Montagu looked down at his young charge and asked…
"Well young man, tell me… If a Barbary pirate opened fire on you at point blank range… What should you do?"
Jeremy thought, frowning in concentration as to what the best answer would be…
His brow cleared…
"Why Sir… I think that I should die… Yes, I see no alternative… I should die."
Lord Montagu looked startled, and then smiled… "Now why is that the best thing to do? Why wouldn't you hide? Behind a mast or a large sailor?"
"But Sir, I'm told that I am an officer. An officer hiding behind a sailor would not be right… would it sir?"
"And why is that? Why shouldn't you hide? I would think it sensible… at your age."
"Because I am my father's son." Jeremy replied, standing very straight. "He said that one should never hide, unless you are about to attack!"
He giggled… "But, I'm a bit small to attack anyone, Sir."
It gave Lord Montagu pause for thought. Jeremy's father had been terribly wounded at the Battle of Naseby… leading a cavalry charge… On the side of the King!"
"Indeed… indeed you are! And, how old did your uncle say you are? Eleven?" Montagu shook his head in wonderment. "You will be a force to contend with when you are twenty!"
"Oh long before that Sir, long before that I hope."
"Well, the quarterdeck or a cavalry horse places us above the common man… So, you're correct my young officer, we do indeed need to show the men that we deserve to be there."
"Now then…" He picked up a bosun's whistle that lay on his map table and blew a warbling call.
"Listen for that. When you hear it, come running, I shall have something to be done."
A head popped round the door…
"Ah David, you have a new friend, this is Jeremy Pepys. He is to be my new page, you are promoted to… umm… Senior Page. Take him with you, show him where he will eat and sleep. String his hammock alongside yours. I want him looked after. This gentleman is my cousin. Mr Samuel Pepys, Secretary to the Navy and Jeremy's uncle. That makes Jeremy some sort of cousin, so treat him as family… Got it?"
"Yes Father. I mean… Aye-aye Sir!"
As the two boys went to leave, Lord Montagu turned to Samuel and said, "He seems a fine young man. Let's hope his courage doesn't get tested too soon. His father has done a fine job."
Samuel sighed and replied "Yes, Jeremy is old beyond his years. His father was very diligent in raising him. He knew that his wounds would carry him off before his son was full-grown, so Jeremy has the mind of a sixteen year-old and the body of a child. I do hope that the combination doesn't get him killed… Even if dying is what he thinks you should do when faced with Barbary pirates." He smiled at the thought of his nephew's courage.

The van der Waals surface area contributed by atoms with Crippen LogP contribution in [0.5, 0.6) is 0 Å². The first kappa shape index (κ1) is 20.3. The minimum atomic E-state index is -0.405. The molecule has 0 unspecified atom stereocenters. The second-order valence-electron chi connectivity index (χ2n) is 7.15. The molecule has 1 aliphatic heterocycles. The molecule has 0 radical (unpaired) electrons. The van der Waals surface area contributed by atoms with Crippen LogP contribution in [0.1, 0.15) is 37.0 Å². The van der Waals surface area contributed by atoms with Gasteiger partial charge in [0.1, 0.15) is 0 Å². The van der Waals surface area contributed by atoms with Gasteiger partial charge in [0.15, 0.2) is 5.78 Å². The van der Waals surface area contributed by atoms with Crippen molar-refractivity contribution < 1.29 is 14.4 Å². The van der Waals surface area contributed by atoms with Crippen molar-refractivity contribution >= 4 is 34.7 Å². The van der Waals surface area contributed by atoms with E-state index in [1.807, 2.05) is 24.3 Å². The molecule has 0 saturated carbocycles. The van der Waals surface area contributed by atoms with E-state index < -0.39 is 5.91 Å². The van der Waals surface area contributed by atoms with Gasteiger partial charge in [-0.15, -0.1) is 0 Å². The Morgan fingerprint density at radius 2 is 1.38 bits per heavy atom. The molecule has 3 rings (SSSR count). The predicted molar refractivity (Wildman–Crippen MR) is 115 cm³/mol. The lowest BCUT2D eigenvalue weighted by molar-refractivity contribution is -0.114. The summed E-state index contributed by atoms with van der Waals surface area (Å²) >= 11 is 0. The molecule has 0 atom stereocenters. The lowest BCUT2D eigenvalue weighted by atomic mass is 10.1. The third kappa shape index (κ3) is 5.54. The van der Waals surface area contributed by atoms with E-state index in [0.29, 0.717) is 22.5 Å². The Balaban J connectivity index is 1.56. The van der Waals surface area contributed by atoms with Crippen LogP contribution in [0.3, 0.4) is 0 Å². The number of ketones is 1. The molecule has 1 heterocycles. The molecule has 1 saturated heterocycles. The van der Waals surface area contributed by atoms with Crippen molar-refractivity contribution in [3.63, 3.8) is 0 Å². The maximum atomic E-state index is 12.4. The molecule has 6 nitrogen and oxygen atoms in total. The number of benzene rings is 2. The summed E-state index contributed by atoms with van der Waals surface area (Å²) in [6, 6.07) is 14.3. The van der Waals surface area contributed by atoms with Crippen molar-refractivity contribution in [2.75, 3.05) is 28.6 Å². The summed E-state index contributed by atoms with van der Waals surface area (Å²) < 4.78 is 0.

Then he laughed, "Still, and all, he has your Davy to keep him out of trouble. He is what? twelve?"
"Yes twelve, nearly thirteen, and I'm not sure that keeping him out of trouble is what young Davy has in mind. The junior officers and mates are already running a book on how long it takes Jeremy to reach the crow's-nest"
Meanwhile, like all boys their age, their stomachs were telling them that they had a lot of growing to do.
"Let's go and find Saucy… he is Father's cook." Davy said.
"Is the food good?" asked Jeremy.
"Pretty good in the junior-officers' mess where we eat, and even better if we can get some of the nice things that Saucy makes for Father's table… and himself."
"Where does he do his cooking?" Davy asked, "out on deck?"
"No, he has a row of ovens and open fires down below!"
"But… but what about fire? It's a wooden ship! Cook at home is worried enough and we have a brick house!"
"Ah well, that's the thing, on a ship a cook's galley is a mass of brick too. The ovens and grates have thick brick walls so that their outside stays cool. Saucy is also a strict master. He goes mad if a coal lands out of the grate, even if only on the brick deck."
He paused and looked serious. "He was once assistant cook on a ship where the cook was careless and the ship caught fire."
"What happened to the cook? Was he punished?"
"The captain hanged him. He had all the assistant-cooks parade in the front row to watch their master dance."
Davy tried to make light of it, but it was clearly a story that preyed on his mind.
"Come on, let's find Saucy."
Saucy turned out to be a rotund and jolly man with a limp and a red face that was marked with broken blood vessels from the heat and the brandy that filled his days.
"Permission to enter, Cook?" Davy asked formally.
"Come along in young-sir, and who is your new friend?"